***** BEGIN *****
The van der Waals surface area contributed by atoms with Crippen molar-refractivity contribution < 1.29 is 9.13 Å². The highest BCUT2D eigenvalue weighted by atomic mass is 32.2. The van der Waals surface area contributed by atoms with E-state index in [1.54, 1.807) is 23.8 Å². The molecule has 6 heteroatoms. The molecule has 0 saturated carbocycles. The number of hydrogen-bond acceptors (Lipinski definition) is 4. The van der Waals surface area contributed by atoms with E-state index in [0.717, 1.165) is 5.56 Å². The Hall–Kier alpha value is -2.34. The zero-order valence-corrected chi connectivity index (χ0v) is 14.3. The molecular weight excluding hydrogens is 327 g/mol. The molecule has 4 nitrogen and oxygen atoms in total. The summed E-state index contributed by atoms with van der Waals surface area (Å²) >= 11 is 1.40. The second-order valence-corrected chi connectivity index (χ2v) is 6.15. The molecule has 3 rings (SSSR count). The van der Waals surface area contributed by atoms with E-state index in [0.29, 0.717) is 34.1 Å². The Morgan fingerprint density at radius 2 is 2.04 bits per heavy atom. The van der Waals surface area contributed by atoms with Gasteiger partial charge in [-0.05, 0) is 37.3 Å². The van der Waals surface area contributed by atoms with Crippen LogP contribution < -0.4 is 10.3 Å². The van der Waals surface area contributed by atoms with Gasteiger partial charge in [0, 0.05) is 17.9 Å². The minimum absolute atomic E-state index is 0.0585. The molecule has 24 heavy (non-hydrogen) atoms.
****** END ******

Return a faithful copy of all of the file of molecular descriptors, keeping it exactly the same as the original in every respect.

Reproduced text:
The van der Waals surface area contributed by atoms with Crippen molar-refractivity contribution < 1.29 is 9.13 Å². The highest BCUT2D eigenvalue weighted by atomic mass is 32.2. The van der Waals surface area contributed by atoms with E-state index in [1.54, 1.807) is 23.8 Å². The molecule has 6 heteroatoms. The molecule has 0 saturated carbocycles. The number of hydrogen-bond acceptors (Lipinski definition) is 4. The van der Waals surface area contributed by atoms with E-state index in [0.717, 1.165) is 5.56 Å². The Hall–Kier alpha value is -2.34. The zero-order valence-corrected chi connectivity index (χ0v) is 14.3. The molecular weight excluding hydrogens is 327 g/mol. The molecule has 4 nitrogen and oxygen atoms in total. The summed E-state index contributed by atoms with van der Waals surface area (Å²) >= 11 is 1.40. The second-order valence-corrected chi connectivity index (χ2v) is 6.15. The molecule has 3 rings (SSSR count). The van der Waals surface area contributed by atoms with E-state index in [0.29, 0.717) is 34.1 Å². The Morgan fingerprint density at radius 2 is 2.04 bits per heavy atom. The van der Waals surface area contributed by atoms with Gasteiger partial charge in [-0.05, 0) is 37.3 Å². The van der Waals surface area contributed by atoms with Crippen LogP contribution < -0.4 is 10.3 Å². The van der Waals surface area contributed by atoms with Gasteiger partial charge in [0, 0.05) is 17.9 Å². The minimum absolute atomic E-state index is 0.0585. The molecule has 24 heavy (non-hydrogen) atoms.